Geothermal heat and power could, if its potential is exploited be of great benefit to Ireland in helping the country meet is EU renewable energy targets.

Research launched by the Geological Survey of Ireland at Wednesday’s Geothermal Association of Ireland conference at the Energy Show 2016, highlighted that every location in the country has the potential to harness shallow geothermal energy using ground source heat pumps.Cliffs of Moher Visitors’ Centre in Clare - geothermal energy

Geothermal Association of Ireland chairman Ric Pasquali said geothermal energy was “one of Ireland’s hidden assets” when it comes to alternative means of heating and cooling homes and businesses.

Pasquali told the Examiner newspaper, “Ireland has an excellent source of shallow geothermal energy, which, coupled with a heat pump technology, can be used for space heating, cooling and hot water. It is also cost-efficient, returning an average consistent delivery of up to four units of heat for every unit of electricity used to power the pumps. Geothermal is also the only renewable energy source that is available 24/7, regardless of climatic conditions.”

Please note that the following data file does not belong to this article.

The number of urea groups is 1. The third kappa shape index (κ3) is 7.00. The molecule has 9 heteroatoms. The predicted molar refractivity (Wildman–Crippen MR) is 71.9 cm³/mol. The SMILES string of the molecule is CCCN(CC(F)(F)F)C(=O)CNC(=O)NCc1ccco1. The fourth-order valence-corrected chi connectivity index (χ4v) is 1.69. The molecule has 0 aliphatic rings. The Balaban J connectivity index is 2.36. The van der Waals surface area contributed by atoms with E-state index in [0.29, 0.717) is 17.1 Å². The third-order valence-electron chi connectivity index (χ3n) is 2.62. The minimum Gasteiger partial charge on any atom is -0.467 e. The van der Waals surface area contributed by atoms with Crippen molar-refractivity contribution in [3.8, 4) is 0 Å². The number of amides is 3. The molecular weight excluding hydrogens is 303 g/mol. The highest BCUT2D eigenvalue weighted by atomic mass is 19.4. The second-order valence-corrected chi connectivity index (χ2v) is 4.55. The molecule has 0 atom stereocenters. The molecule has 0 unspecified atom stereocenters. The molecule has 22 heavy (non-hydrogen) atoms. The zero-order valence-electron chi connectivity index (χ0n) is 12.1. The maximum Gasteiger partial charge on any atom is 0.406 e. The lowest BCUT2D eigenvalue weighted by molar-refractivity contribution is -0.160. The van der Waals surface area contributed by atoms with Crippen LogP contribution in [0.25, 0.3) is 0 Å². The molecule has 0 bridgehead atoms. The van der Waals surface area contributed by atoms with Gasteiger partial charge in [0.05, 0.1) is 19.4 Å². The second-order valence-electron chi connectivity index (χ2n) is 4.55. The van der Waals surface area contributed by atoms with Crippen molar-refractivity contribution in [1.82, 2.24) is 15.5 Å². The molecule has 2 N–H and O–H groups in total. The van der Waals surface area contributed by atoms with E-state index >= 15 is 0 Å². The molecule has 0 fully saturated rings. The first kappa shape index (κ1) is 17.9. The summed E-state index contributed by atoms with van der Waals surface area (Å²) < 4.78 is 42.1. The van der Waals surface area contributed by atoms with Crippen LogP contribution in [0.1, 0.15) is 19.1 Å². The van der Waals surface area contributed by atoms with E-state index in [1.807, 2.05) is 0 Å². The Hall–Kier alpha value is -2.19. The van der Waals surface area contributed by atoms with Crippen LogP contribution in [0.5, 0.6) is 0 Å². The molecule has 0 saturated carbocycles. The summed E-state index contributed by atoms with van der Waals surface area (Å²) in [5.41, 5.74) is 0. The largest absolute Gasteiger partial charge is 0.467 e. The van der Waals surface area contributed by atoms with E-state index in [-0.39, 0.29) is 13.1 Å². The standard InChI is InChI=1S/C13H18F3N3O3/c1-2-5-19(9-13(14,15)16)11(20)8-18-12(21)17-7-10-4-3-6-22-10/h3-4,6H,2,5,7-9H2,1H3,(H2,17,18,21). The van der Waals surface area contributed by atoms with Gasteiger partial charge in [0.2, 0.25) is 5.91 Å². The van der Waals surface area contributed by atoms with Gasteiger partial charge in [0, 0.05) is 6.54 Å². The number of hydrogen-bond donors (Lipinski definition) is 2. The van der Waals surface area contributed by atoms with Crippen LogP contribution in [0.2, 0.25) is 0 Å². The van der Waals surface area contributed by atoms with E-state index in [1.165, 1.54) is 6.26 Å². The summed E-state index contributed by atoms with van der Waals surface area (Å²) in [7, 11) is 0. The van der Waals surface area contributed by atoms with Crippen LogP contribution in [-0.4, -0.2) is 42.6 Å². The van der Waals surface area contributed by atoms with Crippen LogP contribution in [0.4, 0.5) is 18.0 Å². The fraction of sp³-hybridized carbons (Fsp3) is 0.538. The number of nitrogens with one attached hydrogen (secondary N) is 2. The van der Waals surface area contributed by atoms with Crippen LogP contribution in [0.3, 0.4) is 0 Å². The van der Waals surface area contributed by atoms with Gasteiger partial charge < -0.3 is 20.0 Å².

Under binding EU targets, 16% of final energy use must be from renewable sources. This is broken down into 10% for transport, 12% for heat, and 10% for electricity.

Geothermal means can be used to heat homes, provide cooling in some applications, feed heat into district heating networks, generate power (if the geothermal resource is hot enough), or to provide therapeutic treatment in spas.

A number of buildings around the country are heated using shallow geothermal technology, including the Glucksman Gallery in Cork, the Cliffs of Moher Visitors’ Centre in Clare, and Ballyroan Library in South Dublin. However, this number needs to vastly improve if Ireland’s 2020 target is to be met.